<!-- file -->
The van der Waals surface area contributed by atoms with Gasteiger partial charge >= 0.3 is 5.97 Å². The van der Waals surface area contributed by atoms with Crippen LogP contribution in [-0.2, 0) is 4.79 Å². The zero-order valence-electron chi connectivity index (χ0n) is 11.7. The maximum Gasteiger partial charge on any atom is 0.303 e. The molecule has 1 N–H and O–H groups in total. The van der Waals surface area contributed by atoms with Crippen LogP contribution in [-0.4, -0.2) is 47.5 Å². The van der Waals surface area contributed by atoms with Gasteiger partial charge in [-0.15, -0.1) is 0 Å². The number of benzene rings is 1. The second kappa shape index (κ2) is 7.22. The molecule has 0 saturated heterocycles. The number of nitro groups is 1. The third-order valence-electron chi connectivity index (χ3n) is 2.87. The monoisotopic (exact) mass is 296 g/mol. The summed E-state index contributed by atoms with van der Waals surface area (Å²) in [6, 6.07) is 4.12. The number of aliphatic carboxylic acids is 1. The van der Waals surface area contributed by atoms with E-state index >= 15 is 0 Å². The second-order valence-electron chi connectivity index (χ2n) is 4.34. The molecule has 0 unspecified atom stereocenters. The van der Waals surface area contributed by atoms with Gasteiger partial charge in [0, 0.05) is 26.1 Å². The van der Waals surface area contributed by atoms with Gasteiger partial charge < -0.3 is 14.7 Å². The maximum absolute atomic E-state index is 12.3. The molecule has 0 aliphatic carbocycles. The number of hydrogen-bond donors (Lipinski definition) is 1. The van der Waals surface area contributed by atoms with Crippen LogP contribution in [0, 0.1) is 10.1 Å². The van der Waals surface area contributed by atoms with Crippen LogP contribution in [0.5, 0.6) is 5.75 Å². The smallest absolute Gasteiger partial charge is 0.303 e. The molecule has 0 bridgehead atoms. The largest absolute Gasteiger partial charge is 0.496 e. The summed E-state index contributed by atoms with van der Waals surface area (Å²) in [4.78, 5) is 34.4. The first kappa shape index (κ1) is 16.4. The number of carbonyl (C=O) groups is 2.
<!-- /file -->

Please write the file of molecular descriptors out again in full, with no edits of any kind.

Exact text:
The van der Waals surface area contributed by atoms with Gasteiger partial charge >= 0.3 is 5.97 Å². The van der Waals surface area contributed by atoms with Crippen LogP contribution in [-0.2, 0) is 4.79 Å². The zero-order valence-electron chi connectivity index (χ0n) is 11.7. The maximum Gasteiger partial charge on any atom is 0.303 e. The molecule has 1 N–H and O–H groups in total. The van der Waals surface area contributed by atoms with Crippen LogP contribution in [-0.4, -0.2) is 47.5 Å². The van der Waals surface area contributed by atoms with Gasteiger partial charge in [-0.15, -0.1) is 0 Å². The number of benzene rings is 1. The second kappa shape index (κ2) is 7.22. The molecule has 0 saturated heterocycles. The number of nitro groups is 1. The third-order valence-electron chi connectivity index (χ3n) is 2.87. The monoisotopic (exact) mass is 296 g/mol. The summed E-state index contributed by atoms with van der Waals surface area (Å²) in [6, 6.07) is 4.12. The number of aliphatic carboxylic acids is 1. The van der Waals surface area contributed by atoms with E-state index >= 15 is 0 Å². The second-order valence-electron chi connectivity index (χ2n) is 4.34. The molecule has 0 unspecified atom stereocenters. The van der Waals surface area contributed by atoms with Gasteiger partial charge in [0, 0.05) is 26.1 Å². The van der Waals surface area contributed by atoms with Gasteiger partial charge < -0.3 is 14.7 Å². The maximum absolute atomic E-state index is 12.3. The molecule has 0 aliphatic carbocycles. The number of hydrogen-bond donors (Lipinski definition) is 1. The van der Waals surface area contributed by atoms with Crippen LogP contribution in [0, 0.1) is 10.1 Å². The van der Waals surface area contributed by atoms with Crippen LogP contribution in [0.5, 0.6) is 5.75 Å². The smallest absolute Gasteiger partial charge is 0.303 e. The molecule has 0 bridgehead atoms. The largest absolute Gasteiger partial charge is 0.496 e. The summed E-state index contributed by atoms with van der Waals surface area (Å²) in [4.78, 5) is 34.4. The first kappa shape index (κ1) is 16.4. The number of carbonyl (C=O) groups is 2.